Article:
Cisco's (NASDAQ:CSCO) recent financial analyst conference wasn't taken well by the market, but many commentators missed the fact that Cisco's guidance implied an upgrading of expectations for 2015-2017. It's time to look at what its management actually said about future earnings growth, and decide whether you believe Cisco can hit its targets.
Cisco upgrades guidance for 2015-2017
Cisco's management previously outlined its expectations for 5%-7% revenue growth on a compound annual growth rate, or CAGR, for the next three to five years. Fast-forward to the recent analyst conference, and management seemed to downgrade expectations by lowering projections for three-to-five-year growth to 3%-6%.
It sounds bad, but actually it's a hike in expectations post-2014. Playing with these assumptions and the updated analyst forecast for a disappointing 2014 gives the following table. The mid-point of Cisco's guidance is taken as the base scenario.
|Revenue ($bn)||2011||2012||2013||2014||2015||2016||2017||CAGR from 2013-2017|
"Old guidance" refers to what Cisco would have achieved had it hit the 6% CAGR target from 2011. "Old adjusted" is what Cisco would have achieved if management had said something like, "2014 is a bad year, but after that we are sticking to our 5%-7% long-term growth target."
In fact, the new guidance is for revenue growth of 3%-6% CAGR from 2013. When CFO Frank Calderoni was questioned on this matter, he categorically replied, "Yes, it's certainly 2013 as a base year."
Foolish investors will note that the "new guidance" implies higher revenue in 2015-2017 than if Cisco had left its post-2014 targets at 5%-7% revenue growth.
Do you believe in Cisco's numbers?
No one is obliged to believe that Cisco will hit this guidance, but if it does, then the stock certainly looks cheap. Cisco has approximately $5.45 billion in net cash, and stripping it out of the market cap means the stock trades on just 7.7 times forward earnings estimates of $1.99.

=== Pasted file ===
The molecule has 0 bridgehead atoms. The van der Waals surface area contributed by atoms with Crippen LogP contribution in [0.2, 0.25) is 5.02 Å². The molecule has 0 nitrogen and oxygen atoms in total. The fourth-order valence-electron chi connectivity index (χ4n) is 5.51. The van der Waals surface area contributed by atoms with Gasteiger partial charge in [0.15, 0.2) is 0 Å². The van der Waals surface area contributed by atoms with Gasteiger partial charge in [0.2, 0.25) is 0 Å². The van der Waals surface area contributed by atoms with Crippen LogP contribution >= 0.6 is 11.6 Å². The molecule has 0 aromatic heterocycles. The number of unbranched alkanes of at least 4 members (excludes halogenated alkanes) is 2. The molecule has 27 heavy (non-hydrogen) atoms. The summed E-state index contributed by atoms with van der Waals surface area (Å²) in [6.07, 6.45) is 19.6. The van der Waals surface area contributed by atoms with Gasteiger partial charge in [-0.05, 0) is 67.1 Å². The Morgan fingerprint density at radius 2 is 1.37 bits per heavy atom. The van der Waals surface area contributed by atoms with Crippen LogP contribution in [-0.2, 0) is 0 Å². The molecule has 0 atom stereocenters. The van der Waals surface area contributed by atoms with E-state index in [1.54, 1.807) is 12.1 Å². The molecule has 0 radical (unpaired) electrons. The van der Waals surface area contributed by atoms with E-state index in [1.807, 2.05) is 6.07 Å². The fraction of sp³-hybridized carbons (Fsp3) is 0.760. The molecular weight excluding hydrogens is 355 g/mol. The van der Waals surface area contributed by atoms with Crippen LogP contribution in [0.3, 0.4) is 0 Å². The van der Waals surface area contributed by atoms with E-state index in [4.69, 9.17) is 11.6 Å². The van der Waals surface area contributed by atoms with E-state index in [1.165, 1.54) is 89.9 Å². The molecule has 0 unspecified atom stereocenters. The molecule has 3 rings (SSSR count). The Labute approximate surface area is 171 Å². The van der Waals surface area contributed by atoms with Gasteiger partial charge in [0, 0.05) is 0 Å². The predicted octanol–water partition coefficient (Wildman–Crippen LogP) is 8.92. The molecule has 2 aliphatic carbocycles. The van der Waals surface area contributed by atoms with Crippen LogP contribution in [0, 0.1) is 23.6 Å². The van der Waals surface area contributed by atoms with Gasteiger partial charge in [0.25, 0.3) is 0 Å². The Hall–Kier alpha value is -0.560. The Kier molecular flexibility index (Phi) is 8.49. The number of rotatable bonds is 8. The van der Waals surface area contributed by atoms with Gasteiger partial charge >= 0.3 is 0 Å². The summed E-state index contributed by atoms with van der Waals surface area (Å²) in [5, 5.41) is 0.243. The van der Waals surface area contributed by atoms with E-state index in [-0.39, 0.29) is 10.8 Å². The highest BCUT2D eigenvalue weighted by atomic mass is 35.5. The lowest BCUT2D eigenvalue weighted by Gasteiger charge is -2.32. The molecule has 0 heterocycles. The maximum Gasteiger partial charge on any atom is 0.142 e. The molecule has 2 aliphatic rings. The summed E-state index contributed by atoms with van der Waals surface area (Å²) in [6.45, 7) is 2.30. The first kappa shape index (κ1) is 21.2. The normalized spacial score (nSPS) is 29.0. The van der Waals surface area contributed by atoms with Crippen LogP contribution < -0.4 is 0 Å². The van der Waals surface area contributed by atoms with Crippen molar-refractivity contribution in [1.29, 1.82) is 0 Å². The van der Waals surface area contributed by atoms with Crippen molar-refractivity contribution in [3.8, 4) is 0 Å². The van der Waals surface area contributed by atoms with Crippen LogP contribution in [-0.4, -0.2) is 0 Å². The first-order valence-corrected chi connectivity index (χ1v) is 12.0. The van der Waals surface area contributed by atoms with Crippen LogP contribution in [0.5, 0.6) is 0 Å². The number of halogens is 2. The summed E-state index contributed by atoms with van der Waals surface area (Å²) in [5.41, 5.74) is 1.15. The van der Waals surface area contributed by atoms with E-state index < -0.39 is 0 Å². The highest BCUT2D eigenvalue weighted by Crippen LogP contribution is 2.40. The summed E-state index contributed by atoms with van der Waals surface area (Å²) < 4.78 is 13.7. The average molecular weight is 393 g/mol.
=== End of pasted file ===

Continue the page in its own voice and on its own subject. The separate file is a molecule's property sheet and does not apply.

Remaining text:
Cisco's guidance relies on a two-track process of slow growth in its core business (switching and routing), and faster growth in non-core areas like cloud, mobility and wireless, and security. Services growth is contingent upon hardware sales, so it can't be considered in isolation.
|Growth Driver||3-5 year CAGR|
|Core||0% to 1%|
|Data Center||20% to 25%|
|Mobility & Wireless||9% to 13%|
|Security||10% to 15%|
|Services||7% to 10%|
|Total||3% to 6%|
Why the market is skeptical
Its valuation suggests that the market is skeptical. One reason is possibly because investors are tired of seeing management's failure to generate significant shareholder value.
Cisco's management hasn't covered itself in glory with its acquisition policy in recent years. For example, Cisco bought Pure Digital Technologies in 2009 for $590 million, only to close its Flip video camera business two years later as smartphones started integrating video cameras. Moreover, Tandberg (video conferencing) was bought in 2010 for $3.3 billion. Below is the segment's revenue since Tandberg was integrated. Although the former Tandberg operations are not broken out, the numbers don't suggest it's been a success. In addition, its videoconferencing rival, Polycom, has struggled, too. In other words, it wasn't a great industry for investors.
Another example is the $6.6 billion acquisition of set-top box manufacturer Scientific-Atlanta in 2006. Cisco is now facing problems with its set top boxes. Service provider revenue fell 13% in the first quarter, with 6% due to the 20% decline in set top box sales. Essentially, Cisco is transitioning its traditional set-top boxes toward cloud-enabled ones. The result was a delay in the purchasing of new products by customers while Cisco decided to keep margins up by rejecting low profit deals on the older technology. This sort of transitional problem is typical in technology and usually tends to be sorted out in a quarter or two. Nevertheless, some analysts are calling for Cisco to exit the business altogether. Again, it doesn't suggest the acquisition was a particularly strong move by Cisco.
Where next for Cisco?
Cisco is definitely facing some structural growth issues, and management has struggled to generate shareholder value for some time now. On the other hand, the stock is so hated by Wall Street that its valuation has become compelling.
Cisco just implied better growth from 2015-2017, and the market seems to have (initially, at least) chosen not to believe it. The market has cause to be skeptical, but provided Cisco hits its revenue projections, the stock is a good value on a risk/reward basis.
Lee Samaha owns shares of Cisco Systems. The Motley Fool recommends Cisco Systems. Try any of our Foolish newsletter services free for 30 days. We Fools may not all hold the same opinions, but we all believe that considering a diverse range of insights makes us better investors. The Motley Fool has a disclosure policy.